East Sussex Council looks to save a further £17m on its budget

East Sussex County Council leaders will be looking to save a further £17 million from their budget when a cabinet meeting takes place next week.

Suggested savings include proposals to:

  • Reduce the county’s network of library buildings
  • Reduce the number of household waste and recycling sites and introduce charging for some types of non-household waste
  • Reduce the range and level of a number of adult social care services
  • Reduce support for performance and improvement in schools

A council press release says its funding is being cut while demand for services is rising.

Since the start of the decade the county has cut spending by £130m – enough money to provide care for 6,500 vulnerable adults, or repair 2.6m potholes.

Efficiency

Originally the 2018/19 savings target was £22m but, according to the council, this has been lowered to £17m, “thanks to careful planning, efficiency savings and the Government allowing local authorities to increase council tax by a further one per cent – a move that would generate an additional £2.6m for services in East Sussex”.

The press release continues: “The proposed budget includes the three per cent precept allowed by Government in 2017 to meet part of the rising cost of social care and an increase in council tax of 2.99 per cent. This would mean the typical East Sussex property would pay an additional £1.51 a week for county council services.”

Cllr David Elkin, deputy leader and lead member for resources, said: “Asking residents to pay more would not be something we would do lightly, but the additional contribution would help us support the most frail of our growing elderly population and children in care.

david-elkin-deputy-leader-escc-jan-2018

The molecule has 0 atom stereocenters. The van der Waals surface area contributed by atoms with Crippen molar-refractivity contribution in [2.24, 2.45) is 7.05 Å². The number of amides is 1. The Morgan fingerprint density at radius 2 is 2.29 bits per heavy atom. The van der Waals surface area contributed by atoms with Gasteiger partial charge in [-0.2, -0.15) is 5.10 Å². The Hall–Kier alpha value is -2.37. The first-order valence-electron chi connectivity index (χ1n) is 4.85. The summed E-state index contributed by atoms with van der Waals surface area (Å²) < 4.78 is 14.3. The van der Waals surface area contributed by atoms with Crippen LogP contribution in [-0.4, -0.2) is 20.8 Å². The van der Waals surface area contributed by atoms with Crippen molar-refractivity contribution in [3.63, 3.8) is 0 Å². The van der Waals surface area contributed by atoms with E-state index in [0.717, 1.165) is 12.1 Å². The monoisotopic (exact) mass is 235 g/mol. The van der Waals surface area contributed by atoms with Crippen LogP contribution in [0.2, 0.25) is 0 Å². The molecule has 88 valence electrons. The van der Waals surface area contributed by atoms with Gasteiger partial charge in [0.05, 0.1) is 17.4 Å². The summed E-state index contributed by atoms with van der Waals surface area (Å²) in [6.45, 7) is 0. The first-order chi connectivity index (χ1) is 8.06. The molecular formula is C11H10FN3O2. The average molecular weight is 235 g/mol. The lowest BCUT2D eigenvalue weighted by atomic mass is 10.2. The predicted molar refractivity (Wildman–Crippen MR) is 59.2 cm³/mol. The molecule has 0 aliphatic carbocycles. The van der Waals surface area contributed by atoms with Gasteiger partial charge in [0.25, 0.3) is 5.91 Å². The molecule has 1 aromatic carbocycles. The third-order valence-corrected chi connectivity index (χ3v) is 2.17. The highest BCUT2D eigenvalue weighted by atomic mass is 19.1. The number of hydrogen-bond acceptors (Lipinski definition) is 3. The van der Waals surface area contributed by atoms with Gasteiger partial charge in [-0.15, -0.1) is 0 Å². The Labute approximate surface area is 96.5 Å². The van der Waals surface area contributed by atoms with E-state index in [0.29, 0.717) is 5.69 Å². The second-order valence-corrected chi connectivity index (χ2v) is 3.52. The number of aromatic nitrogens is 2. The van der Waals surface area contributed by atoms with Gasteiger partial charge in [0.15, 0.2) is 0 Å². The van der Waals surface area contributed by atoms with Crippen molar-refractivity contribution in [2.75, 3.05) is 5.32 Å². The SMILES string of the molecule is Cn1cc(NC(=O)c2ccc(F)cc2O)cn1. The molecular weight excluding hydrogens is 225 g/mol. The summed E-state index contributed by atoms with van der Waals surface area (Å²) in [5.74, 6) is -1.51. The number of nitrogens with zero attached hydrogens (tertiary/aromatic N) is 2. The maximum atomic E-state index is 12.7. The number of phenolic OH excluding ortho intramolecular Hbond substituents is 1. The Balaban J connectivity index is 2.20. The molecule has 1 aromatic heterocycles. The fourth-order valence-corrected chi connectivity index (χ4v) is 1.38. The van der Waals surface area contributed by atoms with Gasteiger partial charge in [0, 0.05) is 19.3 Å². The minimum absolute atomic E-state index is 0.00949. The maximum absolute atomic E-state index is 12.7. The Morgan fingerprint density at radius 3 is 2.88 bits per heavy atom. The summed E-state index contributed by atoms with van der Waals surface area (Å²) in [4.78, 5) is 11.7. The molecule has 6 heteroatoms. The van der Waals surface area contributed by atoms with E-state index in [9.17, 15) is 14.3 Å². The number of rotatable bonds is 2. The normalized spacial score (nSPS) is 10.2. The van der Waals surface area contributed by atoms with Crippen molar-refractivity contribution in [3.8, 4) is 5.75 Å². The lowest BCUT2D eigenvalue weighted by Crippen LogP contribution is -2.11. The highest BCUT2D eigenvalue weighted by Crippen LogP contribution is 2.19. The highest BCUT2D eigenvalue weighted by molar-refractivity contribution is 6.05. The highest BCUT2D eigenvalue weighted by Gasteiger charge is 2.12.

Cllr David Elkin.

“Even with the money a council tax increase would generate, and the additional efficiency savings we have been able to identify, we have some very tough choices to make to deliver a balanced budget.”

The proposals cabinet will be discussing involve changing the way services are delivered and stopping some services altogether, while ensuring support is available for the most vulnerable.

Cllr Elkin added: “Through the course of last year we have attempted to highlight to Government the ongoing challenges the county faces, and we are grateful of the cross-party support our Stand Up for East Sussex campaign received.

“While we still face a significant shortfall in funding we will, wherever possible, make savings from back office or support services.

“We’ve already reduced the number senior managers at the council by 30 per cent since 2010, and the 2018/19 budget includes proposed savings of £1.4million generated by the sharing of finance, IT and HR functions with other local authorities under the Orbis partnership.”

Investment

The proposed budget of £371m includes £99.3m of capital investment in the year ahead, including support to provide extra school places and transport improvements for drivers, cyclists and walkers.

Cabinet meets on Tuesday, January 23, to consider the budget proposals and make recommendations to full council. Full Council is expected to make a final decision on the 2018/19 budget on Tuesday, February 6.

• The agenda and reports for the meeting next week can be found on the county council website here.

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